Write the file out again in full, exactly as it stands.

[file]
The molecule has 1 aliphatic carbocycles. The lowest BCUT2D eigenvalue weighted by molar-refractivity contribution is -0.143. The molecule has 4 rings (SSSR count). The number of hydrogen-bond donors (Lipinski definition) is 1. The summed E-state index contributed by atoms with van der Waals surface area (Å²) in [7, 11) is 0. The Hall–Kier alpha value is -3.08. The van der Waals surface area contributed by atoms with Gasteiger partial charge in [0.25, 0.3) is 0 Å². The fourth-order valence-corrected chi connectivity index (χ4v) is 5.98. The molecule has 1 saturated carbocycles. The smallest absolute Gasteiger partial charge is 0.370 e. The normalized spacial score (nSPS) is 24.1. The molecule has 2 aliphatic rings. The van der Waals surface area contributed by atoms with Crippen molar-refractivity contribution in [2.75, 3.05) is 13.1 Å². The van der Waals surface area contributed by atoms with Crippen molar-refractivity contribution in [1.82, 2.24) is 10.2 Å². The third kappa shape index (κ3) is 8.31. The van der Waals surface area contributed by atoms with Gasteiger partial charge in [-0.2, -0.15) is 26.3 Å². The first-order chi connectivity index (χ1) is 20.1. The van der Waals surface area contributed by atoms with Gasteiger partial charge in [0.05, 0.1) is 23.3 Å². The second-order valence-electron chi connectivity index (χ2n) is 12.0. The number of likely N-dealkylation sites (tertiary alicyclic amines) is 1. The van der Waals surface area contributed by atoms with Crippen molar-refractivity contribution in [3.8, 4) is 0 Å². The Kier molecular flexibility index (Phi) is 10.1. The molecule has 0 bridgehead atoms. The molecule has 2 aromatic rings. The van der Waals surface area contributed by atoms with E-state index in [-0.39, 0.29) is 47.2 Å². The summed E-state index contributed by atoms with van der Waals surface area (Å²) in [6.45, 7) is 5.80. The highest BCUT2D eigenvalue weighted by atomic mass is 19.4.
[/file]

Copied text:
The molecule has 1 aliphatic carbocycles. The lowest BCUT2D eigenvalue weighted by molar-refractivity contribution is -0.143. The molecule has 4 rings (SSSR count). The number of hydrogen-bond donors (Lipinski definition) is 1. The summed E-state index contributed by atoms with van der Waals surface area (Å²) in [7, 11) is 0. The Hall–Kier alpha value is -3.08. The van der Waals surface area contributed by atoms with Gasteiger partial charge in [0.25, 0.3) is 0 Å². The fourth-order valence-corrected chi connectivity index (χ4v) is 5.98. The molecule has 1 saturated carbocycles. The smallest absolute Gasteiger partial charge is 0.370 e. The normalized spacial score (nSPS) is 24.1. The molecule has 2 aliphatic rings. The van der Waals surface area contributed by atoms with Crippen molar-refractivity contribution in [2.75, 3.05) is 13.1 Å². The van der Waals surface area contributed by atoms with Crippen molar-refractivity contribution in [1.82, 2.24) is 10.2 Å². The third kappa shape index (κ3) is 8.31. The van der Waals surface area contributed by atoms with Gasteiger partial charge in [-0.2, -0.15) is 26.3 Å². The first-order chi connectivity index (χ1) is 20.1. The van der Waals surface area contributed by atoms with Gasteiger partial charge in [0.05, 0.1) is 23.3 Å². The second-order valence-electron chi connectivity index (χ2n) is 12.0. The number of likely N-dealkylation sites (tertiary alicyclic amines) is 1. The van der Waals surface area contributed by atoms with Crippen molar-refractivity contribution in [3.8, 4) is 0 Å². The Kier molecular flexibility index (Phi) is 10.1. The molecule has 0 bridgehead atoms. The molecule has 2 aromatic rings. The van der Waals surface area contributed by atoms with E-state index in [-0.39, 0.29) is 47.2 Å². The summed E-state index contributed by atoms with van der Waals surface area (Å²) in [6.45, 7) is 5.80. The highest BCUT2D eigenvalue weighted by atomic mass is 19.4.